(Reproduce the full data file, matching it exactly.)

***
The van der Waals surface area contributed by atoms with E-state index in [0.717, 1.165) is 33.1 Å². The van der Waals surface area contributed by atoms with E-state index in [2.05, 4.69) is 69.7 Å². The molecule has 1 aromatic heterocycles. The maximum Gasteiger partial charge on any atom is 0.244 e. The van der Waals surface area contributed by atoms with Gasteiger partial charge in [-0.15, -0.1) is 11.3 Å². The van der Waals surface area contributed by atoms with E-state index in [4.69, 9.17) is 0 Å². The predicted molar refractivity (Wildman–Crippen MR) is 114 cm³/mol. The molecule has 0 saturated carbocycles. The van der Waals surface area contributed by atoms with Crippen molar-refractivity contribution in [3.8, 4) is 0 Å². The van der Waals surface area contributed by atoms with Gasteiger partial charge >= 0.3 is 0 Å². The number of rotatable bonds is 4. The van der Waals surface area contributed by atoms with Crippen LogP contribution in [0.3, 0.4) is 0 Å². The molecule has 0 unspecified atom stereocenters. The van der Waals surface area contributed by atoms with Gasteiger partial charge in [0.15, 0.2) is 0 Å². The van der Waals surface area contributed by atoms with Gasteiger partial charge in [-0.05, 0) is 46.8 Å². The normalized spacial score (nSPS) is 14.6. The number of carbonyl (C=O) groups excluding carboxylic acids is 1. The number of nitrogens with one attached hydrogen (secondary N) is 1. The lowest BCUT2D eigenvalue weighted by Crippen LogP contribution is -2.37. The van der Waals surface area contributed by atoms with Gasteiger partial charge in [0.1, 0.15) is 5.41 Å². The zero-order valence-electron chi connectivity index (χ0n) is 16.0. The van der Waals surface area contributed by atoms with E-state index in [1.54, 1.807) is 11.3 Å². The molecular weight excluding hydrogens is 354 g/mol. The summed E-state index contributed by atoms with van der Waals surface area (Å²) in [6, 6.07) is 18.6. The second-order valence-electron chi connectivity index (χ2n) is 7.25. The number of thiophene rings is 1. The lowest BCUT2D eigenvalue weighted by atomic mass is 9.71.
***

The van der Waals surface area contributed by atoms with E-state index in [0.717, 1.165) is 33.1 Å². The van der Waals surface area contributed by atoms with E-state index in [2.05, 4.69) is 69.7 Å². The molecule has 1 aromatic heterocycles. The maximum Gasteiger partial charge on any atom is 0.244 e. The van der Waals surface area contributed by atoms with Gasteiger partial charge in [-0.15, -0.1) is 11.3 Å². The van der Waals surface area contributed by atoms with E-state index in [4.69, 9.17) is 0 Å². The predicted molar refractivity (Wildman–Crippen MR) is 114 cm³/mol. The molecule has 0 saturated carbocycles. The van der Waals surface area contributed by atoms with Crippen molar-refractivity contribution in [3.8, 4) is 0 Å². The van der Waals surface area contributed by atoms with Gasteiger partial charge >= 0.3 is 0 Å². The number of rotatable bonds is 4. The van der Waals surface area contributed by atoms with Crippen LogP contribution in [0.3, 0.4) is 0 Å². The molecule has 0 unspecified atom stereocenters. The van der Waals surface area contributed by atoms with Gasteiger partial charge in [0.15, 0.2) is 0 Å². The van der Waals surface area contributed by atoms with Gasteiger partial charge in [-0.05, 0) is 46.8 Å². The normalized spacial score (nSPS) is 14.6. The number of carbonyl (C=O) groups excluding carboxylic acids is 1. The number of nitrogens with one attached hydrogen (secondary N) is 1. The lowest BCUT2D eigenvalue weighted by Crippen LogP contribution is -2.37. The van der Waals surface area contributed by atoms with Gasteiger partial charge in [0.1, 0.15) is 5.41 Å². The zero-order valence-electron chi connectivity index (χ0n) is 16.0. The van der Waals surface area contributed by atoms with E-state index in [1.54, 1.807) is 11.3 Å². The molecular weight excluding hydrogens is 354 g/mol. The summed E-state index contributed by atoms with van der Waals surface area (Å²) in [6, 6.07) is 18.6. The second-order valence-electron chi connectivity index (χ2n) is 7.25. The number of thiophene rings is 1. The lowest BCUT2D eigenvalue weighted by atomic mass is 9.71.